B. Negligence

Section 6653(a)(1) imposes an addition to tax if any portion of an underpayment is due to negligence or disregard of the rules and regulations. Section 6653(a)(2) provides for an addition to tax in the amount of 50 percent of the interest on the portion of the underpayment attributable to negligence. Negligence for purposes of section 6653(a) is defined as the failure to exercise the due care that a reasonable and ordinarily prudent person would exercise under the circumstances. Neely v. Commissioner [Dec. 42,540], 85 T.C. 934, 947 (1985); Marcello v. Commissioner [67-2 USTC ╤ 9516], 380 F.2d 499, 506 (5th Cir. 1967), affg. [Dec. 27,048(M)] on this issue T.C. Memo. 1964-299. Respondent's determination that petitioners' underpayment was due to negligence is "presumptively correct and must stand unless the taxpayer can establish that he was not negligent." Hall v. Commissioner [84-1 USTC ╤ 9341], 729 F.2d 632, 635 (9th Cir. 1984), affg. [Dec. 39,110(M)] T.C. Memo. 1982-337. Accordingly, petitioners have the burden of proving that respondent's determination is erroneous. Stovall v. Commissioner [85-2 USTC ╤ 9450], 762 F.2d 891, 895 (11th Cir. 1985), affg. [Dec. 40,320(M)] T.C. Memo. 1983-450; Luman v. Commissioner [Dec. 39,500], 79 T.C. 846, 860-861 (1982); Bixby v. Commissioner [Dec. 31,493], 58 T.C. 757, 791 (1972).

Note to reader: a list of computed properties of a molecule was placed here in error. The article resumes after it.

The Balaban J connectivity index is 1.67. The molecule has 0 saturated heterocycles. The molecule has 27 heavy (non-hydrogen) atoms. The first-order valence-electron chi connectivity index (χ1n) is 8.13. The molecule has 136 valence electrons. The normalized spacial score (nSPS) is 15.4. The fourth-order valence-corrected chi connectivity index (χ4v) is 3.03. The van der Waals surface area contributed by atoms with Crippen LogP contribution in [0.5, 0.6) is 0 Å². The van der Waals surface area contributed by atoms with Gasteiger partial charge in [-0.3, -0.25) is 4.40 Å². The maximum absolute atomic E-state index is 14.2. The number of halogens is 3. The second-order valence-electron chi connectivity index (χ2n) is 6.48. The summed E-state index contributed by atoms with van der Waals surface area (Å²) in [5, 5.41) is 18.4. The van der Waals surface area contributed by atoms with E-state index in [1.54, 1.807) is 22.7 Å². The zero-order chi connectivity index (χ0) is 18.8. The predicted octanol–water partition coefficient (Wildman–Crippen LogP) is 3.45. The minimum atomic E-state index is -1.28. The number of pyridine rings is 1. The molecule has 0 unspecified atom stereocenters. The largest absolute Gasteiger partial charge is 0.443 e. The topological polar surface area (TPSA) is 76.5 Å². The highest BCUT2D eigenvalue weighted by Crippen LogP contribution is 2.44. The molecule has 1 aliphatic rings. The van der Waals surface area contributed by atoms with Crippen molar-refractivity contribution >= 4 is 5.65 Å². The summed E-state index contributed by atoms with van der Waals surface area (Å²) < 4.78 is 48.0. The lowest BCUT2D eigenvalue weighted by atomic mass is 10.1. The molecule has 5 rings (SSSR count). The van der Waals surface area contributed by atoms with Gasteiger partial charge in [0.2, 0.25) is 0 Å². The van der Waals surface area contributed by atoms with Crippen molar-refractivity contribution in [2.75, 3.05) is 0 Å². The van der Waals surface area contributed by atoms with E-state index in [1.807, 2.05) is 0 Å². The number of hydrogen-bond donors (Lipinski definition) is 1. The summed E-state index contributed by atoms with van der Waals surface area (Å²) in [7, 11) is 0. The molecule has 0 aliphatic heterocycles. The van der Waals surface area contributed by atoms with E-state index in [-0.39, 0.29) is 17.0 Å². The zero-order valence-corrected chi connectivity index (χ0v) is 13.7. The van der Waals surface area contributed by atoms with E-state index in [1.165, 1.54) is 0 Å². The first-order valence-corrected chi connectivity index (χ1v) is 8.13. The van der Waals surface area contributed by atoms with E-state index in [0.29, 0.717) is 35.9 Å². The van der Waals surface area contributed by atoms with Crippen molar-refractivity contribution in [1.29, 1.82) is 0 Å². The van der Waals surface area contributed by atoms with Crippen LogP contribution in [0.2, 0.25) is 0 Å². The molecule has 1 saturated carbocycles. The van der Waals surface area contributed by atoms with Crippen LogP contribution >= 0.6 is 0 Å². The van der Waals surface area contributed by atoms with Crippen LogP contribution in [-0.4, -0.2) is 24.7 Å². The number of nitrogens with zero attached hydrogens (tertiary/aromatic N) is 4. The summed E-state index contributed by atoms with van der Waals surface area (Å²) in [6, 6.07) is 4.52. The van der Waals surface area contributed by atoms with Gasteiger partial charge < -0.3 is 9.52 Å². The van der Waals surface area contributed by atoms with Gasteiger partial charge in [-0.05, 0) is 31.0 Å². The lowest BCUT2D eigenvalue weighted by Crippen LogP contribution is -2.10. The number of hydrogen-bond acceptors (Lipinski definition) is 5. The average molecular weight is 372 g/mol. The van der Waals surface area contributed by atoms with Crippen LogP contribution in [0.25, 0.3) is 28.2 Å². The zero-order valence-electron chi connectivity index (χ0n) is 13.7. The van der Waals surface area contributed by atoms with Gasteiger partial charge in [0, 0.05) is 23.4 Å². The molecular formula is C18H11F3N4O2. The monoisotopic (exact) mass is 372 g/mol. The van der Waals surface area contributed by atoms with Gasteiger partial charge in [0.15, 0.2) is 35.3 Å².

Petitioners have the burden of proving that they were not negligent in understating their tax liability. Respondent determined negligence additions against petitioners only, not their return preparer. The determination to impose return preparer liability is within the discretion of respondent. As such, we are limited to determining whether petitioners acted in a reasonably prudent manner in filing their return. Although we cannot ignore the return preparer's actions, petitioners must demonstrate that they acted reasonably, independent of the return preparer's conduct.